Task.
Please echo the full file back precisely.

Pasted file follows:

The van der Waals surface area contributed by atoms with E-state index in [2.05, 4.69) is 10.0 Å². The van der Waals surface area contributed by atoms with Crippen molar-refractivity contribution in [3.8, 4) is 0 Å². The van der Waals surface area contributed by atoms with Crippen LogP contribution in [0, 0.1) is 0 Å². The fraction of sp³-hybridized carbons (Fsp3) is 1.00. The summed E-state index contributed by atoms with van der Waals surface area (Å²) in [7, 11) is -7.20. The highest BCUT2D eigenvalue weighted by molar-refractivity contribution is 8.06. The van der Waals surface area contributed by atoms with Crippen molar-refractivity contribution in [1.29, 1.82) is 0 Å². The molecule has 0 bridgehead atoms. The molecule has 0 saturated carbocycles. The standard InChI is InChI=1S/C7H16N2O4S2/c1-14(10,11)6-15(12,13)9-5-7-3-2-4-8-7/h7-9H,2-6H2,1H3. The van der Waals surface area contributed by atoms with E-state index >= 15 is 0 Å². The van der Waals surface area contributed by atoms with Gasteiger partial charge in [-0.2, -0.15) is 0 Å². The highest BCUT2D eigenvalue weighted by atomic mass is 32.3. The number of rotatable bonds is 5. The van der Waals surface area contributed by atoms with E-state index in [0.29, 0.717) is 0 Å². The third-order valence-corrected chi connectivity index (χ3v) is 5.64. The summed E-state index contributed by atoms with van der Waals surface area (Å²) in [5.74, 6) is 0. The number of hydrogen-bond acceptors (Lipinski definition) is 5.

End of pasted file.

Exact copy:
The van der Waals surface area contributed by atoms with E-state index in [2.05, 4.69) is 10.0 Å². The van der Waals surface area contributed by atoms with Crippen molar-refractivity contribution in [3.8, 4) is 0 Å². The van der Waals surface area contributed by atoms with Crippen LogP contribution in [0, 0.1) is 0 Å². The fraction of sp³-hybridized carbons (Fsp3) is 1.00. The summed E-state index contributed by atoms with van der Waals surface area (Å²) in [7, 11) is -7.20. The highest BCUT2D eigenvalue weighted by molar-refractivity contribution is 8.06. The van der Waals surface area contributed by atoms with Crippen molar-refractivity contribution in [1.29, 1.82) is 0 Å². The molecule has 0 bridgehead atoms. The molecule has 0 saturated carbocycles. The standard InChI is InChI=1S/C7H16N2O4S2/c1-14(10,11)6-15(12,13)9-5-7-3-2-4-8-7/h7-9H,2-6H2,1H3. The van der Waals surface area contributed by atoms with E-state index >= 15 is 0 Å². The van der Waals surface area contributed by atoms with Gasteiger partial charge in [-0.2, -0.15) is 0 Å². The highest BCUT2D eigenvalue weighted by atomic mass is 32.3. The number of rotatable bonds is 5. The van der Waals surface area contributed by atoms with E-state index in [0.29, 0.717) is 0 Å². The third-order valence-corrected chi connectivity index (χ3v) is 5.64. The summed E-state index contributed by atoms with van der Waals surface area (Å²) in [5.74, 6) is 0. The number of hydrogen-bond acceptors (Lipinski definition) is 5.